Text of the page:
Should Children be Allowed to Play With Fire?

Would you ever consider allowing your children to sleep in the wild, cook something in the dishwasher, or melt glass? Author Gever Tulley believes you should.

Should Children be Allowed to Play With Fire?

In his new book, 50 Dangerous Things (You Should Let Your Children Do), Tulley encourages parents to lighten the restrictions they place on their children’s play. His book promotes safe exploration and the virtues of learning through experience.

“The framework for starting the book was the idea that kids would be safer if they had some experience in managing danger for themselves, and if we never give them an opportunity, they’ll never develop those skills,” Tully said.

This book is the most recent reaction to the modern phenomenon called hyper-parenting. Hyper-parenting is the tendency for parents to hover over their children in an attempt to protect them from every danger, frustration, and negative interaction.

Tully and others like him argue that this degree of vigilance is excessive and may actually be detrimental to children’s development.

Previous books like The Dangerous Book for Boys and the Daring Book for Girls, teaching children how to build a snow fort or use a bow and arrow, started the movement away from hyper-parenting. The recession has also played a role, as parents have had less money to pay for organized activities. This is fostering a return to the kind of childhood in which children simply play.

“We create a false impression in our minds that children are in peril all the time and everywhere, when in fact, according to the most recent studies, this is the safest time in history for children,” Tully said. “There couldn’t be a better time to be running around outside playing.”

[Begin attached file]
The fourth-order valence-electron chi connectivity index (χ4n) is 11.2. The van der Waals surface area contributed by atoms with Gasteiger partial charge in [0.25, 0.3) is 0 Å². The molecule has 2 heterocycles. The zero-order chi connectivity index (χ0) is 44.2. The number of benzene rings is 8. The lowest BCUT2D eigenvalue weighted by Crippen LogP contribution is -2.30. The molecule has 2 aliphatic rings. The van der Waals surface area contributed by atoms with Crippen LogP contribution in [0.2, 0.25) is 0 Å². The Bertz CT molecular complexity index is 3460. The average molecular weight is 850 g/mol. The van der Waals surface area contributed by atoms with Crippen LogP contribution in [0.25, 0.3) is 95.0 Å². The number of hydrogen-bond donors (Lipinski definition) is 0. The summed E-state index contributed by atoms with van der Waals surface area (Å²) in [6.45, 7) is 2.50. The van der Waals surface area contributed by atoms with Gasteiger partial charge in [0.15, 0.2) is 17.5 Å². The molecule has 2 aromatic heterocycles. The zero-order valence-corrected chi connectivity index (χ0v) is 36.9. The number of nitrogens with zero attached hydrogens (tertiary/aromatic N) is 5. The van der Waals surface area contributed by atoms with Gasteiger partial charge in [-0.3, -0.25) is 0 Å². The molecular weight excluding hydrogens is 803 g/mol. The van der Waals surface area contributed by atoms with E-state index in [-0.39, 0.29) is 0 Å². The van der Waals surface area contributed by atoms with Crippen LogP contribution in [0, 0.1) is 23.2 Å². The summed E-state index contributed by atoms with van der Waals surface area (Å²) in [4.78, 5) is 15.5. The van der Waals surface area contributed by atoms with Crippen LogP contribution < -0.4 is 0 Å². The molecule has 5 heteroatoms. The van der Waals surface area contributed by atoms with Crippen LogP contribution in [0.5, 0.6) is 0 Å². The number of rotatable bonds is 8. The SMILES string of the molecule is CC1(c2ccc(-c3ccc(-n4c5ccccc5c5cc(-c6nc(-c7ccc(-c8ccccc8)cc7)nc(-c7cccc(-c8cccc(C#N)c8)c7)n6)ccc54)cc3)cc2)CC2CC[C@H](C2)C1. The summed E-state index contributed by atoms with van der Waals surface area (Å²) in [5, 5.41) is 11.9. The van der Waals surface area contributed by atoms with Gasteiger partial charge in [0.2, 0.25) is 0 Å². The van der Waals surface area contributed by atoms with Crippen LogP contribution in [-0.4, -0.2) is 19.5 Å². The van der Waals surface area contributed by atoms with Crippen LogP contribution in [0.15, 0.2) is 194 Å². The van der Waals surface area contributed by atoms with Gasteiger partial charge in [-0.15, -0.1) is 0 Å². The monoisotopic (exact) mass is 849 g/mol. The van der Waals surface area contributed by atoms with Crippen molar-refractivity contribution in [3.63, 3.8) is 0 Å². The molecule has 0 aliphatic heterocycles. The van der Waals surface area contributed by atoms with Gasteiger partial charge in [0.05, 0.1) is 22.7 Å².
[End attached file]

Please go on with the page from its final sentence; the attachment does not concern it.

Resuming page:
Tully insists that his book is more about safety than risk-taking. He has included a ‘Why’ section for parents, explaining the lessons children will learn through the activities. He also gives a heads-up about potential property damage, frustration, and the possibility of minor injury i.e. cuts and scrapes.

Tully explains the book, “really started as a snowball of observations that my friends’ children were not having the kind of childhood that I did or even they did. It got me thinking about how we become competent and where in the last 30 years we changed our definition of what kids are capable of.”

Tully’s book gives instructions on: damming a creek, safely playing with fire, how to throw a spear, and how to make a rope swing, among other things.

50 Dangerous Things (Your Should Let Your Children Do) is published by Tinkering Unlimited and is available in paperback. – Jen R, Staff Writer

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About the author

Jen R

Jen R should have been a spy; she would have been really great at it. Instead, she has found limitless happiness raising a future international man of mystery. She is a writer, a maker of suppers, a kisser of boo boos and a finder of lost things. She would always prefer to watch politics than sports and will never watch a soap opera...ever.

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